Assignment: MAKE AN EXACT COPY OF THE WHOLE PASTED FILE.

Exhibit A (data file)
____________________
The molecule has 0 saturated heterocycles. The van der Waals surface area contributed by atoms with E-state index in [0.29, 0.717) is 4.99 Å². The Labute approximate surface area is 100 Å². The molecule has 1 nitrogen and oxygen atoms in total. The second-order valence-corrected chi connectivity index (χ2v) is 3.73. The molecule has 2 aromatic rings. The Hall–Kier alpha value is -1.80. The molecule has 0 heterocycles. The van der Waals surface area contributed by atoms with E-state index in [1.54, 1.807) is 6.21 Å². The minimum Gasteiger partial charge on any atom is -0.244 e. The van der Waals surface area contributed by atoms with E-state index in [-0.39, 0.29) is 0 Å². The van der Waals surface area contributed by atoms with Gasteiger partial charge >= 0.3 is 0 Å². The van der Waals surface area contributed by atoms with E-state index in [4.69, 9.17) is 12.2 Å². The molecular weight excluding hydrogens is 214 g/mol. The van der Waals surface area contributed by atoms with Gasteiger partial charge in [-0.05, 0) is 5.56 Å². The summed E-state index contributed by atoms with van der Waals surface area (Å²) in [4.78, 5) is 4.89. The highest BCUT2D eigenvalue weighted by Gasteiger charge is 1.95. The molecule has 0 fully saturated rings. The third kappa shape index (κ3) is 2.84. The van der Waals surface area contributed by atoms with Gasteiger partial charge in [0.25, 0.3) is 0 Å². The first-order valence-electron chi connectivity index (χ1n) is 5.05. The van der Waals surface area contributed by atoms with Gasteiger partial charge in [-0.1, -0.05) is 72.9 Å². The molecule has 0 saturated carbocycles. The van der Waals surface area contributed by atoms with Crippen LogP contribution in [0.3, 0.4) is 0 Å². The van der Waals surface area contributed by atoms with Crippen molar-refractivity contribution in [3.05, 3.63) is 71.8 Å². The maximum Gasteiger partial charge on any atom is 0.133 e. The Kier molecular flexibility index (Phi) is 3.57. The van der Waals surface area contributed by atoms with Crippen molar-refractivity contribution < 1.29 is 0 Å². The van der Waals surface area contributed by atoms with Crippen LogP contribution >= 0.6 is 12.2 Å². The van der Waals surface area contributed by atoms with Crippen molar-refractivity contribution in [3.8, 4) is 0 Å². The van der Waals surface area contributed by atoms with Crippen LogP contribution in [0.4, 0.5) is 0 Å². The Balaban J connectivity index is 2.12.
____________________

The molecule has 0 saturated heterocycles. The van der Waals surface area contributed by atoms with E-state index in [0.29, 0.717) is 4.99 Å². The Labute approximate surface area is 100 Å². The molecule has 1 nitrogen and oxygen atoms in total. The second-order valence-corrected chi connectivity index (χ2v) is 3.73. The molecule has 2 aromatic rings. The Hall–Kier alpha value is -1.80. The molecule has 0 heterocycles. The van der Waals surface area contributed by atoms with E-state index in [1.54, 1.807) is 6.21 Å². The minimum Gasteiger partial charge on any atom is -0.244 e. The van der Waals surface area contributed by atoms with E-state index in [-0.39, 0.29) is 0 Å². The van der Waals surface area contributed by atoms with Gasteiger partial charge >= 0.3 is 0 Å². The van der Waals surface area contributed by atoms with E-state index in [4.69, 9.17) is 12.2 Å². The molecular weight excluding hydrogens is 214 g/mol. The van der Waals surface area contributed by atoms with Gasteiger partial charge in [-0.05, 0) is 5.56 Å². The summed E-state index contributed by atoms with van der Waals surface area (Å²) in [4.78, 5) is 4.89. The highest BCUT2D eigenvalue weighted by Gasteiger charge is 1.95. The molecule has 0 fully saturated rings. The third kappa shape index (κ3) is 2.84. The van der Waals surface area contributed by atoms with Gasteiger partial charge in [0.25, 0.3) is 0 Å². The first-order valence-electron chi connectivity index (χ1n) is 5.05. The van der Waals surface area contributed by atoms with Gasteiger partial charge in [-0.1, -0.05) is 72.9 Å². The molecule has 0 saturated carbocycles. The van der Waals surface area contributed by atoms with Crippen LogP contribution in [0.3, 0.4) is 0 Å². The van der Waals surface area contributed by atoms with Crippen molar-refractivity contribution in [3.05, 3.63) is 71.8 Å². The maximum Gasteiger partial charge on any atom is 0.133 e. The Kier molecular flexibility index (Phi) is 3.57. The van der Waals surface area contributed by atoms with Crippen molar-refractivity contribution < 1.29 is 0 Å². The van der Waals surface area contributed by atoms with Crippen LogP contribution >= 0.6 is 12.2 Å². The van der Waals surface area contributed by atoms with Crippen molar-refractivity contribution in [3.8, 4) is 0 Å². The van der Waals surface area contributed by atoms with Crippen LogP contribution in [0.4, 0.5) is 0 Å². The Balaban J connectivity index is 2.12.